SIMADAL is home to one of the world’s most impressive ice routes, Skykkjedalsfossen, FA’ed by Will Gadd, Christian Pondella and Andreas Spak in February 2010. If 400+ meters of more or less vertical climbing from bottom up sounds interesting, you are going to love Skykkjedalsfossen.
To get to Simadal, follow road 103 through Blurnes and drive to the end of the fjord (Simadalsfjorden). Park your car at the beginning of a ski track (don’t keep driving and mess up the ski tracks) and follow the road on foot. When you come to the end of the road, about 20 minutes hike from the car, you can see Skykkjedalsfossen on your right hand side. Further in the valley there are several, unclimbed lines, which looks like they are 250 – 400 meters long. There are no roads going further up the valley, so prepare for a good hike in.
As far as we know, only Skykkjedalsfossen and the line inside the gully west of it (FA in 2010 by Seth Hobby, Caroline George and Chad Peele), has been climbed in Simadal. Despite its remote location, there is great potential for doing long ice routes in this valley.
The season for ice climbing in Eidfjord is shorter than places such as Rjukan, because of its location close to the sea. However, even at sea level, conditions are often very reliable between late December and mid March. Some of the best areas are located as high as between 700 and 1200 meter asl, where temperatures stay cold throughout the Norwegian winter season.
There is an unknown number of ice routes in Eidfjord and the surrounding areas. A handful of the most obvious and impressive ones are climbed, but there is a huge potential for doing first ascents. Don’t expect climbing in Eidfjord to be anything like climbing in Rjukan or Hemsedal. Most routes in Eidfjord are more than 200 meters high, often with several steep pitches (when we say steep we mean it). Approaches are long and driving around on the small mountain roads can be exciting. ALWAYS expect to rappel off from V-threads.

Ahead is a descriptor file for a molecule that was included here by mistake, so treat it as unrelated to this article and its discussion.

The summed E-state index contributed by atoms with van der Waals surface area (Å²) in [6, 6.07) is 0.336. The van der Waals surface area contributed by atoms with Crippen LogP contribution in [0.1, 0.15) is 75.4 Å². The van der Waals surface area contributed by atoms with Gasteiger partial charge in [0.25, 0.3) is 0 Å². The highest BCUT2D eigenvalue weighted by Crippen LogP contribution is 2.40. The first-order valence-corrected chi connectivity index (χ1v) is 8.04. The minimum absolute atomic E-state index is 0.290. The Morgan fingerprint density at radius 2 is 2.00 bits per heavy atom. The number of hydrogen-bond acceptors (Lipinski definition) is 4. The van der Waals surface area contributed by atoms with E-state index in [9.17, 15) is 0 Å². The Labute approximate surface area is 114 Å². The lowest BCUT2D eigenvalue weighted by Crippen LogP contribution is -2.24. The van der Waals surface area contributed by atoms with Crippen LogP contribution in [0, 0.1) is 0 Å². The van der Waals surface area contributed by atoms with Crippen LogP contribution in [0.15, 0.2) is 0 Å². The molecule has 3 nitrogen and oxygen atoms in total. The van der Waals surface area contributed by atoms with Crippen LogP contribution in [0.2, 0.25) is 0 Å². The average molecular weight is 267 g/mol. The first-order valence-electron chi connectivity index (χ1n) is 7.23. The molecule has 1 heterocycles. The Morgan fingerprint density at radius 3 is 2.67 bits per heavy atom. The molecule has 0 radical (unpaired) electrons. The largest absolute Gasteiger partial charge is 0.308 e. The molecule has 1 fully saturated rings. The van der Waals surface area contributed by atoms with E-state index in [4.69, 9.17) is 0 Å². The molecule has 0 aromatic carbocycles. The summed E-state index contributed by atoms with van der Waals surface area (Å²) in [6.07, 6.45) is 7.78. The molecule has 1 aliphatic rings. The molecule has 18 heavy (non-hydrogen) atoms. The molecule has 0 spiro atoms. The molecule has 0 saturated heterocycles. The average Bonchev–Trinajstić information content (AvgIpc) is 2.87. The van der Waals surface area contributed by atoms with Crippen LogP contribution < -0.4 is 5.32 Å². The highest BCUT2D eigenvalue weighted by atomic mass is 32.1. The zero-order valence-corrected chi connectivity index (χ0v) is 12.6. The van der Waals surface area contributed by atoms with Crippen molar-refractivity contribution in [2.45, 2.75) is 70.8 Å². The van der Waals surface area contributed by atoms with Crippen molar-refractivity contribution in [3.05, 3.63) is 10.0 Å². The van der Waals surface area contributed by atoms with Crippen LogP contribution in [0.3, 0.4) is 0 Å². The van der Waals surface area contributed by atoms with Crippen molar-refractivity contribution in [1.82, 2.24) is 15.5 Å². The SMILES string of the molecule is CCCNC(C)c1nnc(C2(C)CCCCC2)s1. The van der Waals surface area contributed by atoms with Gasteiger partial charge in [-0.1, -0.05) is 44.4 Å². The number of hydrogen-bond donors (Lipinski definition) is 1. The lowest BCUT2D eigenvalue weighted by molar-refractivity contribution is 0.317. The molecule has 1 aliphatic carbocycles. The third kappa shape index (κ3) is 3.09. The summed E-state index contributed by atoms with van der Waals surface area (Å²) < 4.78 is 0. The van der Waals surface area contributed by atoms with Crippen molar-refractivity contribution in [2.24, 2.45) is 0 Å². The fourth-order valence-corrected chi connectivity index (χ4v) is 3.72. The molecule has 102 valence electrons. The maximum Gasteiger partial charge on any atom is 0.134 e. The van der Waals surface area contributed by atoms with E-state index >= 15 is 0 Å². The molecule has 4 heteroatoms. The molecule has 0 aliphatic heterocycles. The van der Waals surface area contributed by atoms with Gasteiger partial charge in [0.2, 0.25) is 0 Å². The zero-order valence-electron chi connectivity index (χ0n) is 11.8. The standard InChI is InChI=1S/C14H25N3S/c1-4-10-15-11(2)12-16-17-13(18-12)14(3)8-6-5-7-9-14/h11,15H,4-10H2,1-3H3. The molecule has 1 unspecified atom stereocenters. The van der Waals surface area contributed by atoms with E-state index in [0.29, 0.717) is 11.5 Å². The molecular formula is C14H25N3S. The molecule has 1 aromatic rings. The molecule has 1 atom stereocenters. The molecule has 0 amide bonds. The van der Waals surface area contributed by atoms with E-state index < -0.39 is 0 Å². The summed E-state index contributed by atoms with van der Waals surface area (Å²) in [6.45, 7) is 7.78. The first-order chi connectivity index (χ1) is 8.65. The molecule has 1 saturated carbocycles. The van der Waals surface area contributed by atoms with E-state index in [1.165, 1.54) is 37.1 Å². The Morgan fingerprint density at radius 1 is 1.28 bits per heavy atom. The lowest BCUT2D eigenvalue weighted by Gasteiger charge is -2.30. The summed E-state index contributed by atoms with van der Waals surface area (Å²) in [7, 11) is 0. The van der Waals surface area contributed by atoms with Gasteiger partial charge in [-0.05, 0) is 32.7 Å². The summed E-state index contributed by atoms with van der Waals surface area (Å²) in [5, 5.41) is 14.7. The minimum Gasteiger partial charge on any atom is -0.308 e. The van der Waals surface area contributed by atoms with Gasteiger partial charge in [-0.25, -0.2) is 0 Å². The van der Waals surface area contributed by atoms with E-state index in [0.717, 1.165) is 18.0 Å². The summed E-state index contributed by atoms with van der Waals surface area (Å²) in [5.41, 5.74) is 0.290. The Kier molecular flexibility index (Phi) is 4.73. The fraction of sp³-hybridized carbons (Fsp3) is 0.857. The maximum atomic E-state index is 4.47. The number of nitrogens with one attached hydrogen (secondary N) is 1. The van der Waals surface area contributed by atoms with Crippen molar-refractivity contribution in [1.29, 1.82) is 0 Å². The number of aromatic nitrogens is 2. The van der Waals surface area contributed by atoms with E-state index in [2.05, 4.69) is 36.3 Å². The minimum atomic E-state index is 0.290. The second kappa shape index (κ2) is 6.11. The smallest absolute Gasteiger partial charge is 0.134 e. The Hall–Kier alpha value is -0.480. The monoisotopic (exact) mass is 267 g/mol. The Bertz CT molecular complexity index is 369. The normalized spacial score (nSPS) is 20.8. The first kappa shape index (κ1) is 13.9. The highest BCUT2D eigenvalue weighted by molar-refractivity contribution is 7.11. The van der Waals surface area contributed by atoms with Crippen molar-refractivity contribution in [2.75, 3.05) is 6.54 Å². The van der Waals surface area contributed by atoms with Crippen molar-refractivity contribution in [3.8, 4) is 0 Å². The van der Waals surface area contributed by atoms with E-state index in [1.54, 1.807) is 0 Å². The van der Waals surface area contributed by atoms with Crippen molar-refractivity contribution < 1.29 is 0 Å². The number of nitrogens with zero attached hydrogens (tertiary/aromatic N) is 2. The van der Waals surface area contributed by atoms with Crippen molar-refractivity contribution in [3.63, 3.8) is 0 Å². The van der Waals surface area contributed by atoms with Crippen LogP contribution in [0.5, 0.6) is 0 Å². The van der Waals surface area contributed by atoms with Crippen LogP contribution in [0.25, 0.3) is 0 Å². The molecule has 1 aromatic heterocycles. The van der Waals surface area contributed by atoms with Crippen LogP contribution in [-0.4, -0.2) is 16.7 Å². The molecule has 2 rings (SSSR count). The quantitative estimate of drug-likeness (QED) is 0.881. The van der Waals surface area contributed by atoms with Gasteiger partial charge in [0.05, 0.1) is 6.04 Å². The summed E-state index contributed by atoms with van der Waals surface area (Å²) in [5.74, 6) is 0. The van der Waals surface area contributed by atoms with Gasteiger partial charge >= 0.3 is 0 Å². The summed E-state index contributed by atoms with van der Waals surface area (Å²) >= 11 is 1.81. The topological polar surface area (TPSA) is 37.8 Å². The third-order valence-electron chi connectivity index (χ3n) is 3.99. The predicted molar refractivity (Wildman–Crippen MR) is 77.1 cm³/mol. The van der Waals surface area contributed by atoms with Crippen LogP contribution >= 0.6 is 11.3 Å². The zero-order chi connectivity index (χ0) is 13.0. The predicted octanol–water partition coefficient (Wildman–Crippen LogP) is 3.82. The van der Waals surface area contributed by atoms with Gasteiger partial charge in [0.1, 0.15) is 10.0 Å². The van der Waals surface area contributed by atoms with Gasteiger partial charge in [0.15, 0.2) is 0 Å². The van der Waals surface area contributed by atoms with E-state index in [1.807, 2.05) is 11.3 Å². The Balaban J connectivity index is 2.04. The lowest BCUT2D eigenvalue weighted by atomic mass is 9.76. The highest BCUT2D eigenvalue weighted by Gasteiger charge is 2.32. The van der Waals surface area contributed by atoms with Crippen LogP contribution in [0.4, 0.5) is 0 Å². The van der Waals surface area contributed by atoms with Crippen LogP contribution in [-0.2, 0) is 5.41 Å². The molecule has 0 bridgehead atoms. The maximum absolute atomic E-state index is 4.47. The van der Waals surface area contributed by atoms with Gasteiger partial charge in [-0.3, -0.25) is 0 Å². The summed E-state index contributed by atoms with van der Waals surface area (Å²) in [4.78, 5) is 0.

Måbødalen, a deep canyon with 30 or more routes between 200 and 350 meters long, is the most explored climbing area in Eidfjord. This is where climbers like Guy Lacelle, Will Gadd and Andreas Spak reported their first climbs and there is some info available about these routes.
Måbødalen is a great place to start if you are visiting Eidfjord for the first time. The deep valley has ha high concentration of ice and it’s easy to locate the routes, even from the road.
Between late December and mid March, conditions are often reliable, but nothing like areas further inland. Close to the fjord, the fluctuations of temperature can be huge within a short period of time (days and even hours). While this can be frustrating, it’s a key factor in areas like Eidfjord where there are little snow, because it helps building ice. At sea level there is often very little snow, but expect much more if you climb routes located higher up in the mountains.
For climbing in Eidfjord we recommend, in addition to the regular climbing equipment:
70 or 80 meter single rope
60 meter tag line for rappel
12 – 14 good ice screws (Petzl or Black Diamond)
A few slings (120 cm and 60 cm)
Auto-locking belay device (such as Petzl Reverso)
Tool for making V-Threads
Spare ice tool picks
A few Petzl Tibloc
Several pairs of climbing gloves (your hands will get wet)
Emergency kit including:
Basic medical kit
Chocolate bars etc.
Articles in different newspapers & magazines